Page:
Pope, Spanish bishops voice alarm over euthanasia debate

Pope, Spanish bishops voice alarm over euthanasia debate

Cardinal Juan Jose Omella, Archbishop of Barcelona, is greeted by Pope Francis after he received the red three-cornered biretta hat during a consistory inside the St. Peter's Basilica at the Vatican, Wednesday, June 28, 2017. (Credit: Alessandra Tarantino/AP.)

During a meeting Saturday with the heads of the Spanish bishops’ conference, Pope Francis expressed concern over a measure to legalize euthanasia soon to be discussed by Spain’s Senate.

SANTA FE, Argentina – During a meeting Saturday with the heads of the Spanish bishops’ conference, Pope Francis expressed concern over a measure to legalize euthanasia soon to be discussed by Spain’s Senate.

“It’s an issue that worries the pope,” said Cardinal Juan Jose Omella of Barcelona after the meeting. “I believe it’s not only about dying or not dying, but also [about] pain and accompaniment. When one receives treatment for pain and feels accompanied by family and professionals, one wants to live.”

Francis is concerned about the protection of life as a whole, the cardinal told journalists in Rome immediately after the meeting.

“The issue of life is not only about refugees, it’s from the child in the mother’s womb until death, it’s a very preoccupying matter,” he said.

“Death is not the end,” Omella said. “It’s the door to the other side. If we know how to share this with the person who’s ill, perspectives change. But if we say that this is it, we’re taking hope and spirituality away, things we all carry in our heart. The human person is called to eternity and love.”

The meeting between Pope Francis and the Spanish bishops – including Omella, president of the conference; Cardinal Carlos Osoro, archbishop of Madrid and vice president; and Bishop Luis Arguello, auxiliary of Valladolid – lasted for over an hour.

The Spanish Senate is gearing up to discuss euthanasia. Earlier this month, the Spanish bishops released a statement calling it a “defeat for human dignity,” and argued that legalizing assisted suicide would affirm a self-centered view of life that sees death as a solution to problems.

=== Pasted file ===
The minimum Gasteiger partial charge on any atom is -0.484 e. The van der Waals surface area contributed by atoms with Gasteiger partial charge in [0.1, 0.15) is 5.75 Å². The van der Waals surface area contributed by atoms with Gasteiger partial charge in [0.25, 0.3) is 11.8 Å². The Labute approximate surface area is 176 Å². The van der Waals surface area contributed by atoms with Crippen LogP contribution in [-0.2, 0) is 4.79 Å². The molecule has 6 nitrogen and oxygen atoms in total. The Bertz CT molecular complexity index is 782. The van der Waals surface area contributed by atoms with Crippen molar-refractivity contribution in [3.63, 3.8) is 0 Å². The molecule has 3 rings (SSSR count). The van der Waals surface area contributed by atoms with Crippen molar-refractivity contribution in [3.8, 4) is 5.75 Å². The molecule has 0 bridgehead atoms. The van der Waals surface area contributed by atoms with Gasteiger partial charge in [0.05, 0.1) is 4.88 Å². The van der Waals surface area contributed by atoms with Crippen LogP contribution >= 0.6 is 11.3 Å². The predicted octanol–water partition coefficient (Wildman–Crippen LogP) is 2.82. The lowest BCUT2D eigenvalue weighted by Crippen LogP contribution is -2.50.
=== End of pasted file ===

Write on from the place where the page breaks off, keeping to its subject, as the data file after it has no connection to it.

In a statement released Sept. 14, the Spanish bishops argued that the advocating for the “right to euthanasia” is a reductionist view of the human person that presents a freedom detached from responsibility.

“On the one hand, the social dimension of the human being is denied, [by] saying ‘My life is mine and only mine and I can take it away,’ and, on the other hand, it’s asked that someone else — that is, organized society — legitimize the decision,” the bishops wrote.

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If the bill were to pass, Spain would become the fourth European country to legalize physician-assisted suicide after Belgium, the Netherlands and Luxembourg. Italy, Pope Francis’s own backyard, has not legalized the procedure, but the country’s top court ruled last year that in cases of “intolerable physical and psychological suffering” it shouldn’t be illegal either.

Spain’s proposed legislation would allow adults with a terminal illness or those with chronic disabilities to ask for assisted suicide in the public health system. Today, a person found to have been directly involved in someone’s death through assisted suicide can face homicide charges and up to 10 years in prison.

In their statement, the Spanish prelates also argued that legalizing assisted suicide would also increase rising suicide rates in the country. Instead of euthanasia, the bishops are proposing palliative care.

On Saturday, Francis and the Spaniards also spoke about the coronavirus pandemic, with Francis reportedly asking the prelates to “be very close to the suffering of all the people affected by COVID-19, both in their health and jobs.”

Francis also encouraged them to be close to migrants and to continue announcing Jesus Christ with Joy and hope.

Follow Inés San Martín on Twitter: @inesanma

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